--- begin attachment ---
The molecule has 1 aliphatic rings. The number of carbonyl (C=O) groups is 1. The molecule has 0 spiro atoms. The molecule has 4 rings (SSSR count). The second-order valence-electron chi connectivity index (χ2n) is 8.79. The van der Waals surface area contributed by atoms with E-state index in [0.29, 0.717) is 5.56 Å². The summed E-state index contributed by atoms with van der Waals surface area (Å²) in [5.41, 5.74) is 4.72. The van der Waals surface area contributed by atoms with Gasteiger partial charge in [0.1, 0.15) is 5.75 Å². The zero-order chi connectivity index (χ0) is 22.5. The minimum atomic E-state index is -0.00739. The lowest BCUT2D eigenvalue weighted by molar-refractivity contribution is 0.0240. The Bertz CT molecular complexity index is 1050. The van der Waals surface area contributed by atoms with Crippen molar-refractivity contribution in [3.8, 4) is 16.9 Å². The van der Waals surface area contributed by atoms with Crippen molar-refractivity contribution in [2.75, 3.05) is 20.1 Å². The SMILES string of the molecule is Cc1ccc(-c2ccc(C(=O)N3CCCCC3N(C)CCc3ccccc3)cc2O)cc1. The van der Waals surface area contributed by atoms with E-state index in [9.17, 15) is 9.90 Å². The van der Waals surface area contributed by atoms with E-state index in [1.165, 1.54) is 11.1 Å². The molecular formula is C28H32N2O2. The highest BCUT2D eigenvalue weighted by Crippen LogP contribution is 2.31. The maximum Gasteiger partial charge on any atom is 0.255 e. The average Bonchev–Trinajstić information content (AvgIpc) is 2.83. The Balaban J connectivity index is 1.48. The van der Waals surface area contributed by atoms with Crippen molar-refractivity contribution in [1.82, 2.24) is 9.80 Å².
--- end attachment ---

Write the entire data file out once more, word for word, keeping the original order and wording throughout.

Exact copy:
The molecule has 1 aliphatic rings. The number of carbonyl (C=O) groups is 1. The molecule has 0 spiro atoms. The molecule has 4 rings (SSSR count). The second-order valence-electron chi connectivity index (χ2n) is 8.79. The van der Waals surface area contributed by atoms with E-state index in [0.29, 0.717) is 5.56 Å². The summed E-state index contributed by atoms with van der Waals surface area (Å²) in [5.41, 5.74) is 4.72. The van der Waals surface area contributed by atoms with Gasteiger partial charge in [0.1, 0.15) is 5.75 Å². The zero-order chi connectivity index (χ0) is 22.5. The minimum atomic E-state index is -0.00739. The lowest BCUT2D eigenvalue weighted by molar-refractivity contribution is 0.0240. The Bertz CT molecular complexity index is 1050. The van der Waals surface area contributed by atoms with Crippen molar-refractivity contribution in [3.8, 4) is 16.9 Å². The van der Waals surface area contributed by atoms with Crippen molar-refractivity contribution in [2.75, 3.05) is 20.1 Å². The SMILES string of the molecule is Cc1ccc(-c2ccc(C(=O)N3CCCCC3N(C)CCc3ccccc3)cc2O)cc1. The van der Waals surface area contributed by atoms with E-state index in [9.17, 15) is 9.90 Å². The van der Waals surface area contributed by atoms with E-state index in [1.165, 1.54) is 11.1 Å². The molecular formula is C28H32N2O2. The highest BCUT2D eigenvalue weighted by Crippen LogP contribution is 2.31. The maximum Gasteiger partial charge on any atom is 0.255 e. The average Bonchev–Trinajstić information content (AvgIpc) is 2.83. The Balaban J connectivity index is 1.48. The van der Waals surface area contributed by atoms with Crippen molar-refractivity contribution in [1.82, 2.24) is 9.80 Å².